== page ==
Photography Curator: Curators' roles inside and outside e

Curator of Photography for Photography Exhibitions

Art exhibitions are often like a journey into another world, a world where the beauty and sense of works of art shine in their full glory. But who are the intellectual creators behind these fascinating exhibition experiences? The answer to this question leads us to the curators, the often invisible creators of exhibitions.
In the article, we will look at the word's origin, tasks, and training. A separate section will be devoted to Thomas Kellner as a photography curator.

About Thomas the photography curator

Thomas Kellner is known for his photographs of seemingly dancing architecture of tourist attractions from all over the world. He also writes for different photo magazines and regularly works as a curator of exhibitions... learn more

Learn about Thomas' various projects

Projects have always been Thomas Kellner's method to introduce Fine Art and Creativity to his community. Like Joseph Beuys called everybody an artist in its political meaning, Thomas Kellner creates projects to influence his area with Fine Art and Creativity, which should be a center interest in every city... Learn more

Read about Thomas' curated photography exhibitions

Thomas Kellner has been organizing shows since 1993, like Photo Trouvée about still life photography, or From image to Icon The Masterclass of Fine Art Photography of Bernhard & Hilla Becher at the Fine Arts Academy Dusseldorf. ...Learn more

Where his curated photography exhibitions were published

Media are frequently reporting about Thomas Kellner's curated exhibitions, such as PROFIFOTO, fotoMagazin and many others. Learn more

Word origin

The origins of the word curator lead us back to ancient Rome, where it coined the Latin word curator. This word, in turn, derives from curare, which means to take care of or manage. The Roman curatores were individuals who were responsible for the careful management of affairs or assets.

The timeless importance of curators

The importance of curators as custodians and stewards has changed little throughout history. Today, we find curators in various cultural and scientific fields, including art, museums, gallery, science, in catalogues and archives. They continue to be the keepers of treasures and cultural heritage, ensuring that they are preserved for future generations.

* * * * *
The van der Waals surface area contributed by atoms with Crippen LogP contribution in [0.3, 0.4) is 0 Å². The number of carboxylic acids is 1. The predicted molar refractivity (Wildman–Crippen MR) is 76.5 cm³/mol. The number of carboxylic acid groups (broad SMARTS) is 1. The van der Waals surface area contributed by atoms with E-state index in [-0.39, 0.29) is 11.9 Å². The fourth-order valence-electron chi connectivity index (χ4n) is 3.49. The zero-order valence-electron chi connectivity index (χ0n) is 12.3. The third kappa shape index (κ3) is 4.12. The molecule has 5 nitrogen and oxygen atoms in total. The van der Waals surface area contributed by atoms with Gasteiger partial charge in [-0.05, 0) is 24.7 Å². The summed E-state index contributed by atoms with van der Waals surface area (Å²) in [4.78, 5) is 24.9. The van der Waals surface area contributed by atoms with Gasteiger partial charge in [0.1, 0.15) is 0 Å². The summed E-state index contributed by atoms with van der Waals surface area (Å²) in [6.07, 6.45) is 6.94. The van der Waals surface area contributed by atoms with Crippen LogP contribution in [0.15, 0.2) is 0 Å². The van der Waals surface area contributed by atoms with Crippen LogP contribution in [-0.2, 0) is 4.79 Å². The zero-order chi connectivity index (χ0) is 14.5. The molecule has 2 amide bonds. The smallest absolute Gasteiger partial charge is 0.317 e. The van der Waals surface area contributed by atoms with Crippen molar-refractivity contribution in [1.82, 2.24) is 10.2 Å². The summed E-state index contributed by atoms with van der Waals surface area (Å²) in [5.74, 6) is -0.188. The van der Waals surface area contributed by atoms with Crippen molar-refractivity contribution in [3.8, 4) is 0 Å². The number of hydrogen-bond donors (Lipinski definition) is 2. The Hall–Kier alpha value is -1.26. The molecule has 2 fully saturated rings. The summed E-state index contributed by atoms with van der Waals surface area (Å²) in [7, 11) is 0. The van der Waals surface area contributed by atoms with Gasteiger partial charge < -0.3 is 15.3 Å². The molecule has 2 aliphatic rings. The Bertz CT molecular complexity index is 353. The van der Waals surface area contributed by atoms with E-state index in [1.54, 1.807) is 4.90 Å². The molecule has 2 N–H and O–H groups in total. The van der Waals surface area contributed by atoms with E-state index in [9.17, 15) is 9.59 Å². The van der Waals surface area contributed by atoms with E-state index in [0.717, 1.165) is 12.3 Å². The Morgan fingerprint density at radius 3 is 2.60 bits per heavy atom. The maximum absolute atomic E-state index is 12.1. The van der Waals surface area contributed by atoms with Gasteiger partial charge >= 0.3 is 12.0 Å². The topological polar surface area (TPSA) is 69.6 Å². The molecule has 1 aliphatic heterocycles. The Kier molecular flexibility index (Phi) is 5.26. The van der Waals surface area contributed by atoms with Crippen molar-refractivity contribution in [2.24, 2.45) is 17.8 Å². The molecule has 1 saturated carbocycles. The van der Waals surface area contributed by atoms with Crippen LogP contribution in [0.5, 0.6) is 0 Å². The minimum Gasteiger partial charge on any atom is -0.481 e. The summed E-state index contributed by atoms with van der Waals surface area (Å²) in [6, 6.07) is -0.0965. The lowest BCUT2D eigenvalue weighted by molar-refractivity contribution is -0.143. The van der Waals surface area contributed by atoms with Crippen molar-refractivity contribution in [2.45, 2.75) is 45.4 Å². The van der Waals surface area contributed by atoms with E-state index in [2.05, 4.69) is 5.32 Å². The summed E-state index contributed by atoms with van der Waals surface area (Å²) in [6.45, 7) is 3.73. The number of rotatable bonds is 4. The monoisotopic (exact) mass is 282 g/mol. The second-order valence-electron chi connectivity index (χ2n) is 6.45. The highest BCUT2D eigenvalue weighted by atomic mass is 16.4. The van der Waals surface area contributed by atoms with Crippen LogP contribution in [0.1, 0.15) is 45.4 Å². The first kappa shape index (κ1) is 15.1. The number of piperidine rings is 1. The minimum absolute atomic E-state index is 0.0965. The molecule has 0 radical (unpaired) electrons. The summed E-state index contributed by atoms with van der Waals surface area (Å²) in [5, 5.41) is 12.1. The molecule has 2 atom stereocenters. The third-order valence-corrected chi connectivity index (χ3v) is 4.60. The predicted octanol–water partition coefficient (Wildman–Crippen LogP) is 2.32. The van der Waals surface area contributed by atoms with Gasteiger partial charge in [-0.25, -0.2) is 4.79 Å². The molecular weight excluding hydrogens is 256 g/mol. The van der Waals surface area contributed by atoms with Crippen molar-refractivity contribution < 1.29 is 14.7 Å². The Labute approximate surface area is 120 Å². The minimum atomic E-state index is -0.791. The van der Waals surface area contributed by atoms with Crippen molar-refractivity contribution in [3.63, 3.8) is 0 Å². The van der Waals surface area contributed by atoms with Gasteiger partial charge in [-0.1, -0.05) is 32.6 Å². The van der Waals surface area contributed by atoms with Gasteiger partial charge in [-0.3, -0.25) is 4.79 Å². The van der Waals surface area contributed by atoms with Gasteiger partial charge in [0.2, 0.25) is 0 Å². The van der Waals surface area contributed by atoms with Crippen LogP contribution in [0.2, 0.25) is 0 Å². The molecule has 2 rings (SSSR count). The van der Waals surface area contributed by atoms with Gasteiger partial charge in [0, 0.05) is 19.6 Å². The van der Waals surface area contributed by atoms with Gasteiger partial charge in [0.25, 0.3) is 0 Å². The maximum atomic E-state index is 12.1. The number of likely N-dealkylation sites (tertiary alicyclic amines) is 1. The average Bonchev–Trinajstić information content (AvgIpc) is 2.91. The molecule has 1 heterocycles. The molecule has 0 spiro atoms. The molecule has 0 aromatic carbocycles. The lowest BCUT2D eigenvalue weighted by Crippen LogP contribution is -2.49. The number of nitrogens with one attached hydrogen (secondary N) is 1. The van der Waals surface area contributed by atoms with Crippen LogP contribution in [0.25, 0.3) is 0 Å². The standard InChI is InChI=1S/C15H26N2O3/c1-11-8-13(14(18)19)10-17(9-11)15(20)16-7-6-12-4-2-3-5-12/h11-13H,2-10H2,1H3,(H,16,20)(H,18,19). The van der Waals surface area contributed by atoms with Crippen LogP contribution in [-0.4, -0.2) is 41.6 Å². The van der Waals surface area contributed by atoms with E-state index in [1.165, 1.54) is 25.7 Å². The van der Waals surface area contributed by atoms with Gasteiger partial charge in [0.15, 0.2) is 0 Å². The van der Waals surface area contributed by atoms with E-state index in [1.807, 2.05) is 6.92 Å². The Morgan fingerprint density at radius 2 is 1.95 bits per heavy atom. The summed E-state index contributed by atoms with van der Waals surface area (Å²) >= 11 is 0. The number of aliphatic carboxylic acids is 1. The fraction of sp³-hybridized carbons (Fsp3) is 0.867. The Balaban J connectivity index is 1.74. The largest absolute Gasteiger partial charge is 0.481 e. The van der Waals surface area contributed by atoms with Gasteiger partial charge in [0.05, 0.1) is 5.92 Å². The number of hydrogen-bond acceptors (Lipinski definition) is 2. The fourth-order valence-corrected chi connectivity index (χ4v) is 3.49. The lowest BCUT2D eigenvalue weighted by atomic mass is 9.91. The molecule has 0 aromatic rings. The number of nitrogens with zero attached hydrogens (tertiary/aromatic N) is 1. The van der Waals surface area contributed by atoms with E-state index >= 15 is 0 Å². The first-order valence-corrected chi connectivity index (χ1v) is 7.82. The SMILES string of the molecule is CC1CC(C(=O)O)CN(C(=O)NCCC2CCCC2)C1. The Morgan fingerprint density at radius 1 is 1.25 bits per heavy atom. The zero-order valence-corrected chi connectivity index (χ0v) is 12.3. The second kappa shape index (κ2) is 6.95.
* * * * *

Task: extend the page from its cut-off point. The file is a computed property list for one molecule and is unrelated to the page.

The duties of curators are of immense importance and require a wide range of skills and responsibilities. Derived from the word root of stewardship, the range of curator duties extends far beyond mere administration. In the following context, the essential tasks of a curator in the field of art are explained in detail:

Curators are the creative architects behind the fascinating worlds of exhibitions. Their role carries significant value as they carefully select works, develop unique exhibition concepts, and design the presentation to fascinate and inspire visitors. However, the tasks are more complex than they might seem at first glance.

The craft of selection is a central task in a curator's portfolio. Curators are the decision-makers who, with an eye for quality and originality, carefully select works to touch and inspire the audience. Each selection is the result of meticulous consideration and a deep understanding of the creators and their works. This spans epochs from the Old Masters to current creators. There is an ability to selecting art that appeals both artistically and emotionally.

However, the job of curators goes far beyond merely selecting pictures. They are the directors of exhibition concepts that contextualize the picture and narrate stories. These concepts are as unique as the artworks themselves, providing the exhibition with a coherent and compelling structure.


Another crucial aspect of the duties of a curator is staging art. Curators possess the knowledge of presenting works in an atmosphere that subtly highlights and emphasizes their beauty and expressiveness. Proper lighting, arrangement of works, and choice of framing all play into ensuring that pieces shine in their full glory and enchant viewers.

In addition to this role, curators act as educational facilitators and ambassadors for the arts. They develop programs and materials to educate the public about art and the cultural significance of the collections. This includes organizing tours, lectures, and creating accompanying catalogs that enable the public to delve deeper into the world of art.

In today's art world, curators play a pivotal role as trailblazers. They promote emerging artists and influence new artistic trends. Curators are the driving force behind pushing the boundaries of the art world and conceiving innovative exhibitions that challenge and expand traditional notions of art.

Ethical Responsibility